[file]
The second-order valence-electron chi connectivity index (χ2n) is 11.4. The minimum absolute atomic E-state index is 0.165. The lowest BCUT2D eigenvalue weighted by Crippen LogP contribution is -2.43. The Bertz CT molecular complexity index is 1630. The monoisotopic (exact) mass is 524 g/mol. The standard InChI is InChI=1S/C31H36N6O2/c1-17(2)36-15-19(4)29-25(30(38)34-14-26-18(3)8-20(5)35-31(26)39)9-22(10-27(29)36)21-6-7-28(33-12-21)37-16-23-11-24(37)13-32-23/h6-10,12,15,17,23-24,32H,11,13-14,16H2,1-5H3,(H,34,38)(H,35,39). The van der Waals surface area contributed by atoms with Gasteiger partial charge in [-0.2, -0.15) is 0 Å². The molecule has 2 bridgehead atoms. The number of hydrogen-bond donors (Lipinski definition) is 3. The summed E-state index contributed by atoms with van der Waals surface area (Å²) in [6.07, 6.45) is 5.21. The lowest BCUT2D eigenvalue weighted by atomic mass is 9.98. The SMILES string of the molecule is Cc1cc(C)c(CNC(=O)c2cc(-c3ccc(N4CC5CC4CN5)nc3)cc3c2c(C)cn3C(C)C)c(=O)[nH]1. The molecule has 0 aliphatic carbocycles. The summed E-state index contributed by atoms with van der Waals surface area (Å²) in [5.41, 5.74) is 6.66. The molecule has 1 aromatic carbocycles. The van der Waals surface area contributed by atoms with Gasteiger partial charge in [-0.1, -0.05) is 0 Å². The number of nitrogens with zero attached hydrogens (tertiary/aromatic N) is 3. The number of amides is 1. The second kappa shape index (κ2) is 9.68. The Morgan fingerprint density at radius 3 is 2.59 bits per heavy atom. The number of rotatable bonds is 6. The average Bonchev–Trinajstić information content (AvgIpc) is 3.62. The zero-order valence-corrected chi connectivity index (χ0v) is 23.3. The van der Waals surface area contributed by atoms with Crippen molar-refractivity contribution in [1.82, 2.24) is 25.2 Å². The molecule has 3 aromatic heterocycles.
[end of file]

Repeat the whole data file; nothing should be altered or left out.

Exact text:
The second-order valence-electron chi connectivity index (χ2n) is 11.4. The minimum absolute atomic E-state index is 0.165. The lowest BCUT2D eigenvalue weighted by Crippen LogP contribution is -2.43. The Bertz CT molecular complexity index is 1630. The monoisotopic (exact) mass is 524 g/mol. The standard InChI is InChI=1S/C31H36N6O2/c1-17(2)36-15-19(4)29-25(30(38)34-14-26-18(3)8-20(5)35-31(26)39)9-22(10-27(29)36)21-6-7-28(33-12-21)37-16-23-11-24(37)13-32-23/h6-10,12,15,17,23-24,32H,11,13-14,16H2,1-5H3,(H,34,38)(H,35,39). The van der Waals surface area contributed by atoms with Gasteiger partial charge in [-0.2, -0.15) is 0 Å². The molecule has 2 bridgehead atoms. The number of hydrogen-bond donors (Lipinski definition) is 3. The summed E-state index contributed by atoms with van der Waals surface area (Å²) in [6.07, 6.45) is 5.21. The lowest BCUT2D eigenvalue weighted by atomic mass is 9.98. The SMILES string of the molecule is Cc1cc(C)c(CNC(=O)c2cc(-c3ccc(N4CC5CC4CN5)nc3)cc3c2c(C)cn3C(C)C)c(=O)[nH]1. The molecule has 0 aliphatic carbocycles. The summed E-state index contributed by atoms with van der Waals surface area (Å²) in [5.41, 5.74) is 6.66. The molecule has 1 aromatic carbocycles. The van der Waals surface area contributed by atoms with Gasteiger partial charge in [-0.1, -0.05) is 0 Å². The number of nitrogens with zero attached hydrogens (tertiary/aromatic N) is 3. The number of amides is 1. The second kappa shape index (κ2) is 9.68. The Morgan fingerprint density at radius 3 is 2.59 bits per heavy atom. The number of rotatable bonds is 6. The average Bonchev–Trinajstić information content (AvgIpc) is 3.62. The zero-order valence-corrected chi connectivity index (χ0v) is 23.3. The van der Waals surface area contributed by atoms with Crippen molar-refractivity contribution in [1.82, 2.24) is 25.2 Å². The molecule has 3 aromatic heterocycles.